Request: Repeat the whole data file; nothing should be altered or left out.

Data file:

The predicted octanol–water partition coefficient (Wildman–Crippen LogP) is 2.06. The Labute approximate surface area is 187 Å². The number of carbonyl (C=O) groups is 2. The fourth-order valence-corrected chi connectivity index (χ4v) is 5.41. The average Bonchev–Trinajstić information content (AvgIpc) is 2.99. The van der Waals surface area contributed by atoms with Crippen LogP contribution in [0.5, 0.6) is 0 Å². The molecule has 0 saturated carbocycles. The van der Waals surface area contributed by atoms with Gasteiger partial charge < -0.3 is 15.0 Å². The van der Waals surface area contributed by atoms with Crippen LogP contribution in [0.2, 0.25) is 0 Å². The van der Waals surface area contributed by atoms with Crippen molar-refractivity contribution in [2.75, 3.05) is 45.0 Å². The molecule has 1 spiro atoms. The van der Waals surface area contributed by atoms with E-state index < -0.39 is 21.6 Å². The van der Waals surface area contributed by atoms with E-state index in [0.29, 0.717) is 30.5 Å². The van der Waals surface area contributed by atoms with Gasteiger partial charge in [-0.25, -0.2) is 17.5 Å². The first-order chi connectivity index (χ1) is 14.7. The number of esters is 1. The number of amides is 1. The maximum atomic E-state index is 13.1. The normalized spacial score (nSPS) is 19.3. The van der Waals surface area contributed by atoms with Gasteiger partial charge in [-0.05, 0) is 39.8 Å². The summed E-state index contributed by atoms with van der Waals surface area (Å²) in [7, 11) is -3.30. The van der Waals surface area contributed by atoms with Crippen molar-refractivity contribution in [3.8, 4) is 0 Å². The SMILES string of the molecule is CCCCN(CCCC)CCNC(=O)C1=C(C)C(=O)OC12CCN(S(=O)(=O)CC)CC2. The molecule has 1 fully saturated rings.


The predicted octanol–water partition coefficient (Wildman–Crippen LogP) is 2.06. The Labute approximate surface area is 187 Å². The number of carbonyl (C=O) groups is 2. The fourth-order valence-corrected chi connectivity index (χ4v) is 5.41. The average Bonchev–Trinajstić information content (AvgIpc) is 2.99. The van der Waals surface area contributed by atoms with Crippen LogP contribution in [0.5, 0.6) is 0 Å². The molecule has 0 saturated carbocycles. The van der Waals surface area contributed by atoms with Gasteiger partial charge < -0.3 is 15.0 Å². The van der Waals surface area contributed by atoms with Crippen LogP contribution in [0.2, 0.25) is 0 Å². The van der Waals surface area contributed by atoms with Crippen molar-refractivity contribution in [2.75, 3.05) is 45.0 Å². The molecule has 1 spiro atoms. The van der Waals surface area contributed by atoms with E-state index < -0.39 is 21.6 Å². The van der Waals surface area contributed by atoms with E-state index in [0.29, 0.717) is 30.5 Å². The van der Waals surface area contributed by atoms with Gasteiger partial charge in [-0.25, -0.2) is 17.5 Å². The first-order chi connectivity index (χ1) is 14.7. The number of esters is 1. The number of amides is 1. The maximum atomic E-state index is 13.1. The normalized spacial score (nSPS) is 19.3. The van der Waals surface area contributed by atoms with Gasteiger partial charge in [-0.05, 0) is 39.8 Å². The summed E-state index contributed by atoms with van der Waals surface area (Å²) in [7, 11) is -3.30. The van der Waals surface area contributed by atoms with Crippen molar-refractivity contribution in [3.8, 4) is 0 Å². The SMILES string of the molecule is CCCCN(CCCC)CCNC(=O)C1=C(C)C(=O)OC12CCN(S(=O)(=O)CC)CC2. The molecule has 1 fully saturated rings.